Sponsors, Mentors, and How Best to Use Them


Mentors, Sponsors and How Best to Use Them

Mentors, Sponsors and How Best to Use Them


Last month we welcomed Joanne Kamens, PhD, Founder of the Massachusetts Association for Women in Science, Senior Consultant at Diversity Group North, mentorship expert and DEI advocate, to discuss mentorship and sponsorship for career advancement in Biotech and BioPharma. We have highlighted some of the insights from that webinar below.

What is the difference between a sponsor and a mentor?

A sponsor is a colleague within your organization who agrees to support your career advancement and suggest you for new roles, responsibilities, or projects. They voice your interests and qualifications to senior team members.

A mentor is a closer relationship, and should be someone outside of your organization. They ask you difficult questions, work with you to build skills, and encourage you on a personal level. You share more with a mentor than a sponsor.

What kind of mentorship should you look for?

Peer mentoring: Mentors don’t need to be higher in the career ladder, the people who understand your concerns and goals are often those with similar roles or seniority.

Group mentoring: Formal programs in companies with a group mentoring format are far more successful. 1:1 matching is hard to do successfully by outsiders. One’s individual mentors should be identified from within your network and relationships - chosen because the relationship “clicks”. Multiple mentors: You should have mentors who are like you and who are very different from you. Different people will bring out different skills in you or complement your aspirations in different ways.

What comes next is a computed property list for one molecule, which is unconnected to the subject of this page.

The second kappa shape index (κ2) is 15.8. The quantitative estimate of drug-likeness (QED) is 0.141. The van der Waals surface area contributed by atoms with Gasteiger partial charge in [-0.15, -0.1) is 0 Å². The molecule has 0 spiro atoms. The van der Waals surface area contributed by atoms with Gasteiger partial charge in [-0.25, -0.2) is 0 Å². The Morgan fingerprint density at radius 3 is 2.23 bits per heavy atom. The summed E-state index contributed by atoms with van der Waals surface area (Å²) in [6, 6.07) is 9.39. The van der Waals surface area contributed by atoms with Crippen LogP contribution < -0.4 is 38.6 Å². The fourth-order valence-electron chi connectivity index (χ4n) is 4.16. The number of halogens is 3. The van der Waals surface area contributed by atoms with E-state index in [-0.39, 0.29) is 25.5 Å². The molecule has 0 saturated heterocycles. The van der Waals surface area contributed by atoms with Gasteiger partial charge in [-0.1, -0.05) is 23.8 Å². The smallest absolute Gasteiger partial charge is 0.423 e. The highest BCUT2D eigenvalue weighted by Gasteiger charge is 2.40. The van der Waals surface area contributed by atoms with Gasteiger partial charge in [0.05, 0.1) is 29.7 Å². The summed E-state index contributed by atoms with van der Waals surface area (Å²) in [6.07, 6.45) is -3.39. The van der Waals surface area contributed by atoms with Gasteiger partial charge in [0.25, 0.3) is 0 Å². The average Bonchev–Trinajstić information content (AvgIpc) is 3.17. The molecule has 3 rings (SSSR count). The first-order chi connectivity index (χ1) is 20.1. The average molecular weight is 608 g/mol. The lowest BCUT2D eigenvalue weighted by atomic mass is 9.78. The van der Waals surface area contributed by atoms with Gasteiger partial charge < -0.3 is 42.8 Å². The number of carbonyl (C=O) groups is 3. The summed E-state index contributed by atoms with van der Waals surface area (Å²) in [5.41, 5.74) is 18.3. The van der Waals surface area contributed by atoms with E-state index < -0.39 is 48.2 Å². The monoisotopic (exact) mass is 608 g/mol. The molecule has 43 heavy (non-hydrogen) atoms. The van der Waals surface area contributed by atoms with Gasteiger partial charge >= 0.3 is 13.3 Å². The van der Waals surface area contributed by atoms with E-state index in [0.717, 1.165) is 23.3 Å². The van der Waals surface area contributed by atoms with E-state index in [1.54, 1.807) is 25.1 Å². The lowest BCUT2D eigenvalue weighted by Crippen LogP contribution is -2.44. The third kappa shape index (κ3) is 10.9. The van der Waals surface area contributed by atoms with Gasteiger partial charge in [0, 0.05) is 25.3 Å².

How to find mentors and sponsors?

Causal: Don’t ask someone to be your mentor, just ask them to have a conversation with you, ask for some advice, or invite them for coffee! Follow up if you feel like it benefited you.

Programs: Many workplaces or networking groups now have mentoring circles. This is a good way to find mentorship with guidance from experts. Look for group programs rather than one-to-one matching programs.

Pre-existing: Examine your current relationships. Who has supported you, or given good advice? Nurture those relationships, you may already have a mentor and not know it.

What do you do in return?

For Sponsors: You do your best at the roles they recommend you for. If you find an opportunity that they would be good for, you recommend them in return.

For Mentors: Be accountable. When you agree to a meeting, show up on time. When you promise to do something with your mentor’s encouragement, follow through. Take the time to thank them when something they share with you pays off. 

Pass it on: be a mentor to others and expand your network and your mentors’ network. 

Does this sound interesting? You can watch the recording of the full event here. You can find more mentorship resources from Dr. Kamens here and here.

If you’re ready to find a new role or first role in industry Scismic can help. You can create a free Scismic profile here. Our specialized algorithm accurately matches you to jobs that fit your skill set.

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